§ MR. H. T. ANSTRUTHER (St. Andrews Burghs)
I beg to ask the President of the Board of Agriculture, whether auctioneers who have erected cattle-weighing machines within their auction marts are bound to issue to the seller or buyer a ticket specifying the true weight of the cattle weighed; whether a ticket which does not give the odd pounds, if any, sufficiently specifies the true weight; and, whether the Board of Agriculture will issue a Memorandum directing the attention of auctioneers to the duties which the Weighing of Cattle Acts, 1887 and 1891, require them to perform; and, if auctioneers fail to perform these duties, what steps can be taken by farmers to compel auctioneers to give them the facilities conferred by the Statutes in question.
§ *MR. HERBERT GARDNER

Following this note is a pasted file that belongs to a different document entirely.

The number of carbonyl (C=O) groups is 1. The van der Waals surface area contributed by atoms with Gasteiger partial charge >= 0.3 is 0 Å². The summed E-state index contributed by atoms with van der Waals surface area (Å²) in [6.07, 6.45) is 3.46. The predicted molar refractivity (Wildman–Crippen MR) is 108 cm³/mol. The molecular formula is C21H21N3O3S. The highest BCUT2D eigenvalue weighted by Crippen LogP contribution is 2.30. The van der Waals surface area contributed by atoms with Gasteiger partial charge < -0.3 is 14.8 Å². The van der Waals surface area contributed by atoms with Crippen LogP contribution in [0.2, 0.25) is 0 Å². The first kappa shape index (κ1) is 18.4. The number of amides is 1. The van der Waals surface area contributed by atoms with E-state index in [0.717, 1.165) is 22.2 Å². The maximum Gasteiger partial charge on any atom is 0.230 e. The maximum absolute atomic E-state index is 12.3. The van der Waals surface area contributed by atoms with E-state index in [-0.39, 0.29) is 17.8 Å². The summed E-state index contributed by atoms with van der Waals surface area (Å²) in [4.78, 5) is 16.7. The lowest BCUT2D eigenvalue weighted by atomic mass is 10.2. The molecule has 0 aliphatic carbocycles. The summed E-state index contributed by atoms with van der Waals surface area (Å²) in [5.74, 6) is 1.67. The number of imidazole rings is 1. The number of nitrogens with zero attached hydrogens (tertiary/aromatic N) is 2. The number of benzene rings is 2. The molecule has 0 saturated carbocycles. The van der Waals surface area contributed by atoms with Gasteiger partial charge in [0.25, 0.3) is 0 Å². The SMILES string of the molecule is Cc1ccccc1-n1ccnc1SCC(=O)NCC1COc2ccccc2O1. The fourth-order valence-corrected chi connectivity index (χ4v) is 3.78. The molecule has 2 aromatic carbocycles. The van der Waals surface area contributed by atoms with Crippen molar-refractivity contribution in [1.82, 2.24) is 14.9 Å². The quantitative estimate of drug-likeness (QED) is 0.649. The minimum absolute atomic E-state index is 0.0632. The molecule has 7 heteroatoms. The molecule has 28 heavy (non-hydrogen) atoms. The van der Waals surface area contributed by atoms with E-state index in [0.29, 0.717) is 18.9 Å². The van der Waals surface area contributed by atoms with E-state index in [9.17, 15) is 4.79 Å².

An auctioneer cannot, unless specially exempted, sell cattle at any mart where cattle are habitually or periodically sold, unless weighing accommodation is provided, and a proper person appointed to have charge of the machine. If that person refuses or neglects to weigh cattle, when required, or to deliver to the seller or buyer a ticket specifying the true 331 weight of the cattle, he is liable to a penalty. There is no definition of "true weight" in the Statute, and it would be for the Court to determine in each instance whether, having regard to the particular machine in use, the person giving the ticket had sufficiently complied with the requirements of the Statute. A circular letter on the subject of the Acts in question was issued in November, 1891, and we are constantly bringing under the notice of auctioneers their liability under those Acts. I doubt whether the issue of a further Memorandum would be of advantage, but I shall be glad to make inquiries on the point. Any person can take proceedings against an auctioneer who makes default in complying with the requirements of the Act of 1891.